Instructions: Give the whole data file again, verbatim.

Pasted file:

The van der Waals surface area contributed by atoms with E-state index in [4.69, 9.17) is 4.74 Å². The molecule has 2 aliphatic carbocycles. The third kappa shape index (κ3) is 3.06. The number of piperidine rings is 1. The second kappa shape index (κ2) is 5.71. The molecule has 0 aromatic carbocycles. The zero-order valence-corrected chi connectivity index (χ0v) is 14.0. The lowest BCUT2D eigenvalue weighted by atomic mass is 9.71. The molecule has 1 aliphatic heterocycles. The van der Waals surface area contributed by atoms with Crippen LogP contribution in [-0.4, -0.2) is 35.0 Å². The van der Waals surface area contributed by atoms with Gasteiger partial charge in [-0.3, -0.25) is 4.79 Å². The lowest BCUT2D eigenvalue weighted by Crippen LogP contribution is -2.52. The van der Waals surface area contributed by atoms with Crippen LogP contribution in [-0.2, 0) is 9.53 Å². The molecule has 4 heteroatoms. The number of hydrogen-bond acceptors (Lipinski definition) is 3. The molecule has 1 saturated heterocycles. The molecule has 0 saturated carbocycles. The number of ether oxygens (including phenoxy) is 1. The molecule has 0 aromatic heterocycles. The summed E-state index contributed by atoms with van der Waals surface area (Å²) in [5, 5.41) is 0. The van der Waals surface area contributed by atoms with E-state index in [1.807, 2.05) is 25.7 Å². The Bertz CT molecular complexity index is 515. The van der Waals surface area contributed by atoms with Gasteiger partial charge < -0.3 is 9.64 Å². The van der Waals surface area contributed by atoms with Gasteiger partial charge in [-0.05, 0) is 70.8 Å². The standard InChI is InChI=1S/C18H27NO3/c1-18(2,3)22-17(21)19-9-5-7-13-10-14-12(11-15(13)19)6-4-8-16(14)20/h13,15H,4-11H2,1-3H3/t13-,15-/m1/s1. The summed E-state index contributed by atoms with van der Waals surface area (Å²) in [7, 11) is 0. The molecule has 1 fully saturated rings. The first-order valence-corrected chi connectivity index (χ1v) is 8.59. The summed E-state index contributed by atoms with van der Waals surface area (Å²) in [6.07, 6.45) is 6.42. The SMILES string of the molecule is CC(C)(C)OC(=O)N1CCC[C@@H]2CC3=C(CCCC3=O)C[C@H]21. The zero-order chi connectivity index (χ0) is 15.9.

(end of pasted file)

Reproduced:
The van der Waals surface area contributed by atoms with E-state index in [4.69, 9.17) is 4.74 Å². The molecule has 2 aliphatic carbocycles. The third kappa shape index (κ3) is 3.06. The number of piperidine rings is 1. The second kappa shape index (κ2) is 5.71. The molecule has 0 aromatic carbocycles. The zero-order valence-corrected chi connectivity index (χ0v) is 14.0. The lowest BCUT2D eigenvalue weighted by atomic mass is 9.71. The molecule has 1 aliphatic heterocycles. The van der Waals surface area contributed by atoms with Crippen LogP contribution in [-0.4, -0.2) is 35.0 Å². The van der Waals surface area contributed by atoms with Gasteiger partial charge in [-0.3, -0.25) is 4.79 Å². The lowest BCUT2D eigenvalue weighted by Crippen LogP contribution is -2.52. The van der Waals surface area contributed by atoms with Crippen LogP contribution in [-0.2, 0) is 9.53 Å². The molecule has 4 heteroatoms. The number of hydrogen-bond acceptors (Lipinski definition) is 3. The molecule has 1 saturated heterocycles. The molecule has 0 saturated carbocycles. The number of ether oxygens (including phenoxy) is 1. The molecule has 0 aromatic heterocycles. The summed E-state index contributed by atoms with van der Waals surface area (Å²) in [5, 5.41) is 0. The van der Waals surface area contributed by atoms with E-state index in [1.807, 2.05) is 25.7 Å². The Bertz CT molecular complexity index is 515. The van der Waals surface area contributed by atoms with Gasteiger partial charge < -0.3 is 9.64 Å². The van der Waals surface area contributed by atoms with Gasteiger partial charge in [-0.05, 0) is 70.8 Å². The standard InChI is InChI=1S/C18H27NO3/c1-18(2,3)22-17(21)19-9-5-7-13-10-14-12(11-15(13)19)6-4-8-16(14)20/h13,15H,4-11H2,1-3H3/t13-,15-/m1/s1. The summed E-state index contributed by atoms with van der Waals surface area (Å²) in [7, 11) is 0. The molecule has 1 fully saturated rings. The first-order valence-corrected chi connectivity index (χ1v) is 8.59. The summed E-state index contributed by atoms with van der Waals surface area (Å²) in [6.07, 6.45) is 6.42. The SMILES string of the molecule is CC(C)(C)OC(=O)N1CCC[C@@H]2CC3=C(CCCC3=O)C[C@H]21. The zero-order chi connectivity index (χ0) is 15.9.